It’s not just we humans who value consensus: A new study has shown that stickleback fish make better decisions when acting as a group than they do as individuals. Researchers set up a clever experiment in which the fish had to choose which leader to follow in the quest for food, giving them an option between a “good” choice and a “bad” choice. Based on earlier experiments, the study’s researchers had a pretty good idea about … stickleback preferences. Fat, evenly colored fish are regarded as healthy and strong, while scrawny fish mottled with black spots may be considered diseased. Coauthor Ashley Ward … says of these sticklebacks, “Fish like large leaders, well-fed leaders and unparasitized leaders” [Science News].
Researchers made a stickleback replica that looked healthy and fat as well as one that appeared bony and mottled, and put both into the fish tank. When shown the fish replicas, the other sticklebacks in the tank would approach and follow one of the two replicas, which were moved around by remote control. Following a certain fish would be their version of casting a ballot…. When just one fish chose its leader, the fish would make the right choice, picking the healthiest leader about 55 percent of the time. That number went up to 80 percent with the eight-fish electorate [LiveScience].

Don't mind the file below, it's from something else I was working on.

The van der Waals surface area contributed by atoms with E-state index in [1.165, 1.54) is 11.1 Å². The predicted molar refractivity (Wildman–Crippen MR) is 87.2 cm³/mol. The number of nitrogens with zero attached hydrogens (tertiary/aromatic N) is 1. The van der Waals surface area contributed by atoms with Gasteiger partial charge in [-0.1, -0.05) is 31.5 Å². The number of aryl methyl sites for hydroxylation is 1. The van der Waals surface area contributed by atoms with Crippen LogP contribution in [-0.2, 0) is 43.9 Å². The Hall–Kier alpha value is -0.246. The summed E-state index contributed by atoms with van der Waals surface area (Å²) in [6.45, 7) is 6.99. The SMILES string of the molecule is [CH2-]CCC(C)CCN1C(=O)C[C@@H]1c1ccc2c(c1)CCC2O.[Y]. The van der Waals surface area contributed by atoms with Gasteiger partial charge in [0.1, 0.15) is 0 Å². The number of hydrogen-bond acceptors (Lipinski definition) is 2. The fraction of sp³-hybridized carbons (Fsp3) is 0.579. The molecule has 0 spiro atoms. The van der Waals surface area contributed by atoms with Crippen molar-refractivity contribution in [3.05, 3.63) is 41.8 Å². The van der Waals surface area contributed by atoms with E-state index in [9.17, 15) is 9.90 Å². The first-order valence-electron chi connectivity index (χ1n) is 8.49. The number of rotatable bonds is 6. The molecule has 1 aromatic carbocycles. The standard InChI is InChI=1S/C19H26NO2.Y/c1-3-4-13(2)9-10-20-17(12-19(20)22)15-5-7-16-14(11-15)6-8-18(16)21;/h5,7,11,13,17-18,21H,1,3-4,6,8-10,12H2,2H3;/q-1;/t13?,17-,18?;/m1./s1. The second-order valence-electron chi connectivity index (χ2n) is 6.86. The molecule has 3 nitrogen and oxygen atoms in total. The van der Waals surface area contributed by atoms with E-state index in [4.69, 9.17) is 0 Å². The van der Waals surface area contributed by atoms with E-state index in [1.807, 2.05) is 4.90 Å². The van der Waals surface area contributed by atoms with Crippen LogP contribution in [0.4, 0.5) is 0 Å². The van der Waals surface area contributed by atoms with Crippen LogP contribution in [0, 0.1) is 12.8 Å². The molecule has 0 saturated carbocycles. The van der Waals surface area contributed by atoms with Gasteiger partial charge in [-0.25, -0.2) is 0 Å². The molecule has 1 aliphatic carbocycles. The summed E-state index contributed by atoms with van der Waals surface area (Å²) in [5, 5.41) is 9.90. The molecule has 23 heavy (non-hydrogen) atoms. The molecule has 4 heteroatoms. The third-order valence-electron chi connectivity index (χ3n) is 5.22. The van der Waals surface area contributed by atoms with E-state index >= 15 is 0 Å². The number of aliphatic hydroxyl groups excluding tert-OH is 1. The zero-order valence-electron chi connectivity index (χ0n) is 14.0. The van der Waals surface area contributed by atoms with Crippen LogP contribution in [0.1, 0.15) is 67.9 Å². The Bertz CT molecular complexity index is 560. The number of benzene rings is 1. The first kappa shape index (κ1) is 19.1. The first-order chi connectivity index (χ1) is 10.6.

The school of fish arrived at the “correct” answer through a beneficial feedback mechanism, researchers explain in an article in Current Biology [subscription required]. A few fish might catch sight of a potential leader’s unsightly blotches that most of the fish hadn’t noticed, and would strike out to follow the other leader. This behavior is in line with what study coauthor David Sumpter calls the quorum-response rule. In this model, a few individuals are able to discern a difference between the two candidates and so take the lead in making a choice. The rest of the group hangs back, “waiting until a threshold number of fish have made a particular decision,” Sumpter and his colleagues write [Scientific American].
However, researchers warn that it’s not always the best policy to follow the crowd. In a small number of the team’s experiments, all of the fish in a group chose the “bad” leader. “There’s always a danger of amplifying a bad effect” [Science News], comments biologist Stephen Pratt. For an example, researchers say, just look at the bad decisions made by financial institutions over the past few years, which have led to the current economic crisis. Clearly those bankers followed the wrong stickleback.
Image: Wikimedia Commons